There are a couple of misconceptions in your question.
First of all, sone does not translate to dB. Not in any way. Sone is a psychoacustic figure that tries to model the amount of discomfort caused by noise. Louder noise at other (usually lower) frequencies, or even the same frequencies with different harmonics may very well have a significantly lower sone rating.
dB on the other hand directly corresponds to the signal strength, i.e. how much energy is in the sound wave. This may not be what is causing discomfort, but it is what is decisive for whether hair cells are damaged or not, and how fast (which is what causes hearing impairment!).
The statement "hearing protection is necessary at these levels" (104-110 dB) is wrong, too. Hearing protection is necessary at much lower levels already.
The important difference between sound levels in the 80-90 dB range and levels in the 100-110 range is that you can (occasionally) support one for minutes without taking permanent damage whereas the other will cause permanent damage within seconds.
For long-lasting exposure measured in tens of minutes or even hours (such as you will have over an afternoon of woodworking), hearing protection is not optional or something that is only needed at the highest level of noise.
With that in mind, it actually becomes somewhat unimportant whether a machine has 90 or 95dB. You need hearing protection in any case.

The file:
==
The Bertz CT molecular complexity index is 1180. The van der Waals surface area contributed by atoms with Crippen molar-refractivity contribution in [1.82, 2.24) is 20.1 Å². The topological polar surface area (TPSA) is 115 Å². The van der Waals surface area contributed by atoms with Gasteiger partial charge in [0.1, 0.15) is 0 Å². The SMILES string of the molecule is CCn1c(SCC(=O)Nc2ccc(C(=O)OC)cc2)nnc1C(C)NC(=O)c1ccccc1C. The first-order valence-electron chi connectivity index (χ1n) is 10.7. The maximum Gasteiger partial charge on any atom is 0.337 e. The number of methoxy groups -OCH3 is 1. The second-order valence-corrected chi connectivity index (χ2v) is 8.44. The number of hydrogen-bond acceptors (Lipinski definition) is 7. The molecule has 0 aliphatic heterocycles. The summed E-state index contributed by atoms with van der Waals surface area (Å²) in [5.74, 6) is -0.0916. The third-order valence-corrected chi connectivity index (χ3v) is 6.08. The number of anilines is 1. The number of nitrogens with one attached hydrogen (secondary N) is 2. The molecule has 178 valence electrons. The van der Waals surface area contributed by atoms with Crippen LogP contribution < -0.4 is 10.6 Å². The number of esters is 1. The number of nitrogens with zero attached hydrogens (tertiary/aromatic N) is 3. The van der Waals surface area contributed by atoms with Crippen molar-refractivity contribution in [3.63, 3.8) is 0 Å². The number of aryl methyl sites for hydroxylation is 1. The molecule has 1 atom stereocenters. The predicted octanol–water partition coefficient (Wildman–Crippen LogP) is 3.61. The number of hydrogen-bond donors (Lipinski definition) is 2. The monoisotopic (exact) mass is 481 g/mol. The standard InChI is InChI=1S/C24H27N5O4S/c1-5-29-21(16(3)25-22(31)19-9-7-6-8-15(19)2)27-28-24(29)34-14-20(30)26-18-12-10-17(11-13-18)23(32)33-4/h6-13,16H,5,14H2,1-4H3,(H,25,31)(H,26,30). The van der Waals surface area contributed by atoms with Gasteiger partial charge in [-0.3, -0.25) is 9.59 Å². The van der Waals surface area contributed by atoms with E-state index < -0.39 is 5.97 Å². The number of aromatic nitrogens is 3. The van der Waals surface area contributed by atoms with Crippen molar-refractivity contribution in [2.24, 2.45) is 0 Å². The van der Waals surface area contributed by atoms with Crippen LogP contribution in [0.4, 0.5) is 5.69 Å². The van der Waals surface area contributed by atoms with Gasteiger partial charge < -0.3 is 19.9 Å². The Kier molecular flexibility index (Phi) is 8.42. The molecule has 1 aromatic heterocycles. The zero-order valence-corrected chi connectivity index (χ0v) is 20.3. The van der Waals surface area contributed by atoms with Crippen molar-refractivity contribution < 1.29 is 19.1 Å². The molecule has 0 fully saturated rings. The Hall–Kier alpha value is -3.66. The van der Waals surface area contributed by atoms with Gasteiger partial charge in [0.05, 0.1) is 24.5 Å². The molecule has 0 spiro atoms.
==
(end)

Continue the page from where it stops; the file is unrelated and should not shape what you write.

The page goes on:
Now to answer (or trying to answer) the question
At least in the EU, there exist many binding restrictions for any kind of machine or tool, both on the allowed amount of noise emission and it is compulsatory to measure and document the actual levels. There are several different regulations for inside and outside work, and for hobby and professional work, so overall it's so complicated that an average person without a degree in law can't be sure.
For example, my lawn mower must comply with 2005/88/EG, which says that it may not exceed 80dB, and it must have a sticker with a certificate that says it doesn't. The concrete compactor used at the building site down the road, on the other hand, is allowed to have 110dB but may exceed that exceptionally and doesn't need a certification sticker, although it is equally used exterior (but it's a different class of tool, and for professional use).
Also, since the noise level depends on what you feed to a machine, some machines will only have a "typical" or "idle" noise rating, to which you can add at least 10dB if not 20dB when in use.
In practice, the information can be hard to find (you would expect to find it in the data sheet or the technical safety instructions of every product). However, you can usually find the noise rating if you invest a little time looking. Cheap manufacturers will only do the bare minimum required by the law, better manufacturers will give you two ratings, one when the machine is running idle and one when it's cutting through wood, and some will specify an error margin (typically 3dB).
For example my dust collector has a rating of 71dB +/- 3dB, my plunge router is at 93dB +/- 3dB "under typical conditions" (it depends on what kind of bit, and what kind of wood you use). That is about the same noise level as usually specified for a processional grade planer running idle.
Some manufacturers seem to have found a legal way to avoid openly publishing the noise rating (for example, there seems to be no way to find a noise rating to the Mafell Erika series, which is the single best known professional grade pull-push saw -- other than owning one and crawling under it to read the little sticker on the bottom).
So, to summarize, while you will maybe not find a rating for the one machine that you are interested in, you will surely find a rating for a similar machine, which will be roughly in the same ballpark.